In Traditional Chinese Medicine, it is believed that a woman* cycles through life every 7 years. The Kidney Jing, responsible for our puberty and eventual menopause, peaks at age 7 and continues to give us cycles of life until our moon days are over. In practice, this means various rituals including medicinal herbal and acupuncture treatments specific to cyclic stages of the ever-evolving woman.
Unfortunately, much of societal demands today for working moms don’t support or celebrate the daily, monthly, yearly, demands of the female body. Our bodies are trained to send us micro-signals every day to reconnect, rebalance, or reset any identified disharmony, but too often we’re taught to “power through”. We schedule meetings during lunchtime, hide our period pain from our colleagues, and work late into the evening after the kids go to bed.
The demands of everyday life have forced us into a way of discounting our physical, psychological, and spiritual wellbeing. It’s obvious that this modern archetype does not promote the wellness of women, nor does it empower women to be the nurturing women they naturally are.
Here at ORA, we want to bring to light a few Traditional Chinese Medicinal practices that celebrate and honor all women.
- Nourish your Kidney Jing: in TCM food therapy, each organ has a specific color. For the Kidney, the color is black, so black foods such as black sesame, black beans, wild rice, black mulberries are all considered ingredients that can support the kidney’s vitality and can also prevent premature aging.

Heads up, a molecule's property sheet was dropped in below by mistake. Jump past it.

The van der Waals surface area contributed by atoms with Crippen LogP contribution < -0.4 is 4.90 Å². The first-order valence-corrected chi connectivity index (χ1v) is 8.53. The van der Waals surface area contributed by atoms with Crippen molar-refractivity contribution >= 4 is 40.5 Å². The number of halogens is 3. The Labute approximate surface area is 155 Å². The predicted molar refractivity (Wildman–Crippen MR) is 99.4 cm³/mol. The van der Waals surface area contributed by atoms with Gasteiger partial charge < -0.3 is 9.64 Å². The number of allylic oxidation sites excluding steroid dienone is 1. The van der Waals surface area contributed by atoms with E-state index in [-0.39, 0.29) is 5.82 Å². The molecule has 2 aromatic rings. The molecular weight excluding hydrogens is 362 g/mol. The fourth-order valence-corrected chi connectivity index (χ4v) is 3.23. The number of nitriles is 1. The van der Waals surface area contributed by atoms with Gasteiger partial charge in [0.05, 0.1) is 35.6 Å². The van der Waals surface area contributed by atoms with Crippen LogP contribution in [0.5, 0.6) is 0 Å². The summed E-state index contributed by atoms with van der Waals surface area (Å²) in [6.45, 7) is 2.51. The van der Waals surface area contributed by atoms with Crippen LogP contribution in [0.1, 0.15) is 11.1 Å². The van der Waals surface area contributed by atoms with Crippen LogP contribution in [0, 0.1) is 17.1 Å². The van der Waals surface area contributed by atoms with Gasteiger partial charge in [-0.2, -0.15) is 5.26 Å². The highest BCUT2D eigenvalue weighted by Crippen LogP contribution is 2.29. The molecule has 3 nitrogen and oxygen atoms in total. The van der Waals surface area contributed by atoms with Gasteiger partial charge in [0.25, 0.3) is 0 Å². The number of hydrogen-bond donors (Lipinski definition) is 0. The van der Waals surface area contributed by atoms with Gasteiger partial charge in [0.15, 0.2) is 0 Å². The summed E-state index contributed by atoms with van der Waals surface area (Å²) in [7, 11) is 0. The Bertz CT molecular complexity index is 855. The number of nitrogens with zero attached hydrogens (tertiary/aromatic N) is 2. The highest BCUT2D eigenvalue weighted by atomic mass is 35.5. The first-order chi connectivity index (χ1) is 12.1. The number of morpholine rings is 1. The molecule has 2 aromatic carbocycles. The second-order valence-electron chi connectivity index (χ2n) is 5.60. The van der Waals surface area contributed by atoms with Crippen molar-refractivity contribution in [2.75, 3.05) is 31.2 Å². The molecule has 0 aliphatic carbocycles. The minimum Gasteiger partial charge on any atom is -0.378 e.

- For all the new moms out there, sit this one out. Postpartum self-care in TCM is a critical time to nourish your new body. After 8 full moons of growing a tiny human, the 9th moon is entirely for you, or otherwise known as the Sitting Moon in Chinese culture. It’s to sit, drink soup, and rest in bed. Focus on rebuilding your Qi, restoring your energy, and protecting your Kidney Jing. For more recipes and postpartum TCM selfcare, click here.
- Eat on time, at the same time everyday: most of the time it’s not just what you eat, but when you eat it. Ask yourself this, Are you nourishing yourself everyday? At the same time? The stomach and spleen are two critical organs in Chinese medicine physiology, most susceptible to imbalance which will lead to other long term health ailments. Alleviate any possible digestive stress by making sure you (and the family) are able to eat at the same time. Incorporate our Best Digest Tea to bring some meal-time ease.
- Cooking with mom: in Chinese tradition, cooking together and eating together at least once a week is very important. We give tremendous amounts of respect to the Mothers and Grandmothers in our lives, As a sign of respect, helping mom out in the kitchen is an important task. So don’t be afraid to make this a weekly ritual with the kids and family!
- Celebrate your monthly moon with a foot bath: reconnect and honor your monthly cycle with ORA’s custom bath salts (coming soon!) or a warming ginger foot bath. The TCM approach to menstrual cramping is preventative self-care. Rub your feet with this DIY cinnamon foot scrub (recipe available) and place your feet in a warm-hot warm with 3-4 inches of sliced ginger. Do this for 3 days prior to your first day of flow.